Under the chart demonstrating the “Solvency Review,” it states, “Data is (sic) base don financial information…”  Duh!! I thought we’d review employee personnel records to determine solvency!! (Although…that could be helpful because we could see employee salaries…I’m just saying…).

What the certification does not say is financial information from whom?  The MCOs? 

Secretary Wos: “Hey, Alliance, are you solvent?”
Alliance: “Yes, Secretary.”
Secretary Wos:  “Oh, thank goodness! I wouldn’t know what to do if you were not!!”

Going back to the finding of compliance means HMS determined compliance…Does that mean that HMS compiled all the data?  What about the intradepartmental monitoring team?  Does the intradepartmental monitoring team just authorize whatever HMS says it finds?  Almost…Stepford-like.

The letter from Steckel showing DMA’s attestation of all 10 MCOs being appropriate for certification says just that…DMA is attesting that all 10 MCOs are appropriate for certification.  No analysis.  No individual thinking.  Almost…Stepford-like.

Then the letter from Sec. Wos to Louis Pate, Nelson Dollar, and Justin Burr (legislatures) regurgitates Steckel’s letter.  Except Wos’ letter says “I hereby certify that the following LME-MCOs are in compliance with the requirements of NC Gen. Stat 122C-124.2(b).”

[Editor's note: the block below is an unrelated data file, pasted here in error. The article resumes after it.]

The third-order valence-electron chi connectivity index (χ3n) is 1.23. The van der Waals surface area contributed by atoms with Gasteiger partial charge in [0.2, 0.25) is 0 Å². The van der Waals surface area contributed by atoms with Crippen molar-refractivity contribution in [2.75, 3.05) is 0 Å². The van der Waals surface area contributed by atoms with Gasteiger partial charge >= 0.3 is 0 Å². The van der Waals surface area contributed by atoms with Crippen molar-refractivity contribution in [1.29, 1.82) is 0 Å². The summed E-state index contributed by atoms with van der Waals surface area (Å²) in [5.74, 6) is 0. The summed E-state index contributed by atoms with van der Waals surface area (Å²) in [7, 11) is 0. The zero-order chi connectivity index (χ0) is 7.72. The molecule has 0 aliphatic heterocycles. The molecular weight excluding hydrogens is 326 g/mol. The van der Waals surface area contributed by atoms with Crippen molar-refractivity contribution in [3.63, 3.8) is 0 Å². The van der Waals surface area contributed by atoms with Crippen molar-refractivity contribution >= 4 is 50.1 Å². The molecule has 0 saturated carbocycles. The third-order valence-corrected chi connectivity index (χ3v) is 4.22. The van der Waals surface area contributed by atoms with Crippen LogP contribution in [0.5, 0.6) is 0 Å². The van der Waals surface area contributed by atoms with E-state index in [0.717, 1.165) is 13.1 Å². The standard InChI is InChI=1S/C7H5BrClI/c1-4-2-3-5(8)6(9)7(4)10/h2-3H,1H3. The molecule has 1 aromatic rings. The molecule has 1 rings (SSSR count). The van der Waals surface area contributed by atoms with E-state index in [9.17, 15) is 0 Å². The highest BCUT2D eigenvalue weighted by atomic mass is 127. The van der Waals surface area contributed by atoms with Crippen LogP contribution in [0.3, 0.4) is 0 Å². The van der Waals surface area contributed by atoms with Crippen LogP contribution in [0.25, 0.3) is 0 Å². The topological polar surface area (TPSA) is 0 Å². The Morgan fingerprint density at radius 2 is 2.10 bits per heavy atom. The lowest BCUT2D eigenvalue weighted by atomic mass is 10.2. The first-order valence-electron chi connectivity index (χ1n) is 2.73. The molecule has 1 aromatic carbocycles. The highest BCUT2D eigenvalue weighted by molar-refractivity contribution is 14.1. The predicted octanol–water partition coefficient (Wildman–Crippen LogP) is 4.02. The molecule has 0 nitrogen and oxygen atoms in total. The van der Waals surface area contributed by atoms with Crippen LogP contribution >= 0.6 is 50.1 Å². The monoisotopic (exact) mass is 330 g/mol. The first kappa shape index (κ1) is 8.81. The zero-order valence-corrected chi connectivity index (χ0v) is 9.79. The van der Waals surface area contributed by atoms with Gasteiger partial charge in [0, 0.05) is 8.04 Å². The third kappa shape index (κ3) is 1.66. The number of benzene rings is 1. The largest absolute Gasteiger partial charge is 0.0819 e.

Again, no analysis.  No independent thinking.  Steckel’s letter is dated July 31, 2013; Sec. Wos’ letter is dated July 31, 2013.  Wos did not even take ONE DAY to verify Steckel’s letter.

Zombie-like.

Stepford-like.

What good is a statute requiring DHHS to certify the MCOs every 6 months if each certification is attested to by a Stepford??

The “Single State Agency” Medicaid Requirement: The Buck Stops With Whom?????

What is THE most important law? I’m sure most people would have a differing opinion.  Maybe you think the most important law is that it is against the law to murder a person. Or to not drive drunk.

Personally, I think the most important law of the United States begins, “We the People of the United States, in Order to form a more perfect Union, establish Justice, insure domestic Tranquility, provide for the common defence, promote the general Welfare, and secure the Blessings of Liberty to ourselves and our Posterity, do ordain and establish this Constitution for the United States of America.”  The Constitution of the United States.

Well, in the Medicaid arena, in my opinion, the most important law is the “single state entity” requirement.

Why is the “single state entity” requirement so important? 

Have any of you tried to read Title XIX of the Social Security Act? Or the 1915(b)(c) Innovations Waiver? The State Plan?

If you have, then you know how difficult Medicaid laws, rules and regulations are to read, much less understand.  It’s a bit like reading Chaucer in its original language, Middle English, in kindergarten…not impossible, you can sound out all the words…but, in the end, you have no idea what it was you just read.  Wife of whom?

What if we allowed 10 different companies, each with different employees, to implement/interpret Medicaid laws, rules, and regulations?